What's the process of a Java print file?

401    Asked by AmitSinha in Java , Asked on Oct 14, 2022

I am trying to read lines from a text file in Java, but there is a lot going on. Is this the best way to do this? I am especially concerned with resource leaks.

import java.io.*;


public class Filing {
    public static void main(String[] args) throws FileNotFoundException, IOException {
        FileReader fr = new FileReader("/Users/thomas povinelli/Desktop/apps.txt");
        BufferedReader br = new BufferedReader(fr);
        String buffer;
        String full text="";
        while ((buffer = br.readLine()) != null) {
            System.out.println(buffer);
            full text += buffer;
        }
        br.close();
        fr.close();
    }
}
Answered by Amit Sinha
  import java.io.*;

Never import the full package. It is considered bad practice to do so. Instead, import what you need and only what you need.

 This way, you can do more with the result of Java print file:
public static List getAllLines(File file) throws FileNotFoundException, IOException {
    FileReader fr = new FileReader(file);
    BufferedReader br = new BufferedReader(fr);
    String buffer;
    String full text="";
    while ((buffer = br.readLine()) != null) {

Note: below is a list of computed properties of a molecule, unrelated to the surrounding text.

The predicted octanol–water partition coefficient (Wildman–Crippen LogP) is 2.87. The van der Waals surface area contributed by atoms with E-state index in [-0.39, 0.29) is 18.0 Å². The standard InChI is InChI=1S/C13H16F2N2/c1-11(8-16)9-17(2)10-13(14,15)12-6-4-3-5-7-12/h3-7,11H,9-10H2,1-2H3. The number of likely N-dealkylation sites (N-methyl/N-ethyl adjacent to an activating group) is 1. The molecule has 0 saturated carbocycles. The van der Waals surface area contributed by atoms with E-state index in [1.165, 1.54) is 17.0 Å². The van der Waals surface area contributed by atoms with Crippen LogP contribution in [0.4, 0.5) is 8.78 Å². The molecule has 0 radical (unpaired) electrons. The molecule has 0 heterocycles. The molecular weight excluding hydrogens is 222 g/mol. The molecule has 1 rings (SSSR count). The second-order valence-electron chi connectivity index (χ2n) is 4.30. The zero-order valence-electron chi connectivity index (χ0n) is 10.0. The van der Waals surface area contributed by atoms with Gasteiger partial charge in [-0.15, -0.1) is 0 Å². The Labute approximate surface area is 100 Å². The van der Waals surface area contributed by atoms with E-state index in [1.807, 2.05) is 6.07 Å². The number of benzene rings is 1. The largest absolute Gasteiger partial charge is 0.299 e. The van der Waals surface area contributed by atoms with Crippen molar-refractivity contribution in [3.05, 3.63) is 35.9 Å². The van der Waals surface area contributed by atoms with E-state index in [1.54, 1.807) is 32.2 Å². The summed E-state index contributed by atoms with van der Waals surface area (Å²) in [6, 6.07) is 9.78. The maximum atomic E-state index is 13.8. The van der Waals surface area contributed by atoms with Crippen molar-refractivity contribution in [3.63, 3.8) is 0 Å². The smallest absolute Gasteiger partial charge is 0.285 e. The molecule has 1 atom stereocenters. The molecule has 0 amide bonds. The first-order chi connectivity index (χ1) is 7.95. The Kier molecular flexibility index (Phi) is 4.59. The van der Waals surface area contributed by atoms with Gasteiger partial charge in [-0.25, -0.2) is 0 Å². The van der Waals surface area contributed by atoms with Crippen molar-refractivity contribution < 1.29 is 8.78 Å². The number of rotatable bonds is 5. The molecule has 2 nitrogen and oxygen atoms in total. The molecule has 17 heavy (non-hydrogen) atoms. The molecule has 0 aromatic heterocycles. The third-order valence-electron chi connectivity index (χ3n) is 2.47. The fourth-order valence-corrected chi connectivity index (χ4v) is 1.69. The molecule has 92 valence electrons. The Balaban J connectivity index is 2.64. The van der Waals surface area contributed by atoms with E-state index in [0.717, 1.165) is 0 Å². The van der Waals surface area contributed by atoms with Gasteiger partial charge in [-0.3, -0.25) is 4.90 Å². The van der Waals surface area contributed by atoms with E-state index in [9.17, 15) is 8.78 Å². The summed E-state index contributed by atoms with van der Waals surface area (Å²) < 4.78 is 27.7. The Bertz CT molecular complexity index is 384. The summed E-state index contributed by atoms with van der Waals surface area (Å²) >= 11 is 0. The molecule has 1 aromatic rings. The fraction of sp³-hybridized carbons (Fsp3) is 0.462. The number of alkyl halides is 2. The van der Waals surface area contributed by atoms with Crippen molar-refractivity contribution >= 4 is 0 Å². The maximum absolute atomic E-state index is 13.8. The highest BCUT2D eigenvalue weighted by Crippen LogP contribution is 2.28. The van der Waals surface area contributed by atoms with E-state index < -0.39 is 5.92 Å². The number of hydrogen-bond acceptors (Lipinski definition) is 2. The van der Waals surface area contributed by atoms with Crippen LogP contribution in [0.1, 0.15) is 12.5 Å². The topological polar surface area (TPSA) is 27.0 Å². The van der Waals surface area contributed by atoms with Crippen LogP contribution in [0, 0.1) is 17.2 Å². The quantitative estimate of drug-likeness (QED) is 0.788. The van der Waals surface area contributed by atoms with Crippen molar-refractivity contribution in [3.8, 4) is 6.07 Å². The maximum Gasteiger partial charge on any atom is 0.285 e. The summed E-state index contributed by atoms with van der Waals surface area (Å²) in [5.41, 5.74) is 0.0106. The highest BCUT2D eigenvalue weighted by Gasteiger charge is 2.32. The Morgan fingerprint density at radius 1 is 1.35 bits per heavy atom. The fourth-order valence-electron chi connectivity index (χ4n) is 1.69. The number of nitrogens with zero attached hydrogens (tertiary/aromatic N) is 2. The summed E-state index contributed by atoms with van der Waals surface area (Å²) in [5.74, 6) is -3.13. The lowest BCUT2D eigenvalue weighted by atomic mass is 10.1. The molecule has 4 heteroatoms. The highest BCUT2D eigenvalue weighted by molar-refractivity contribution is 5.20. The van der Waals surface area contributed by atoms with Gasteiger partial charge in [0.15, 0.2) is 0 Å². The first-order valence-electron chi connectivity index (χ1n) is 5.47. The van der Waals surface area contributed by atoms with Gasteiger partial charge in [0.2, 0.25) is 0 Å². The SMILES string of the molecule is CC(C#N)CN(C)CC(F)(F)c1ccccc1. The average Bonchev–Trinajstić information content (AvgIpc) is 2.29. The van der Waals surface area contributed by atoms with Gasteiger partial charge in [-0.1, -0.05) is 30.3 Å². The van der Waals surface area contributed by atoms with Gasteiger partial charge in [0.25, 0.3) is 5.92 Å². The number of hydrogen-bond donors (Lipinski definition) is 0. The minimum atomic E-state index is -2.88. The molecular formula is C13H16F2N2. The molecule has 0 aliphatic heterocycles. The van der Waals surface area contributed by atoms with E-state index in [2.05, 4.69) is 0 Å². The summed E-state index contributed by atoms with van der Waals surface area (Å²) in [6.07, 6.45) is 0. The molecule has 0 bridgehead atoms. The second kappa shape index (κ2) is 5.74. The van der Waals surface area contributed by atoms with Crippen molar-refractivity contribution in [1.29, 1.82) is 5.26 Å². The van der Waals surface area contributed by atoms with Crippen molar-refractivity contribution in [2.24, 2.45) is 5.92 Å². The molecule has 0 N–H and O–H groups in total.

System.out.println(buffer);
        full text += buffer;
    }
    br.close();
    fr.close();
}
Since Java 7, there is such a thing as a try-with-resources statement, which automatically closes the reader when an exception occurs, which you are not doing here. Your current code has memory leaks!
With some other improvements:
public static List readAllLines(File file) {
    List result = new LinkedList<>();
    try (BufferedReader reader = new BufferedReader(new FileReader(file))) {
        for (String current = reader.readLine(); current != null; current = reader
                .readLine()) {
            result.add(current);
        }
    } catch (IOException e) {
        e.printStackTrace();
    }
    return result;
}

By the way, this is actually the code I use often to read all lines of a file.



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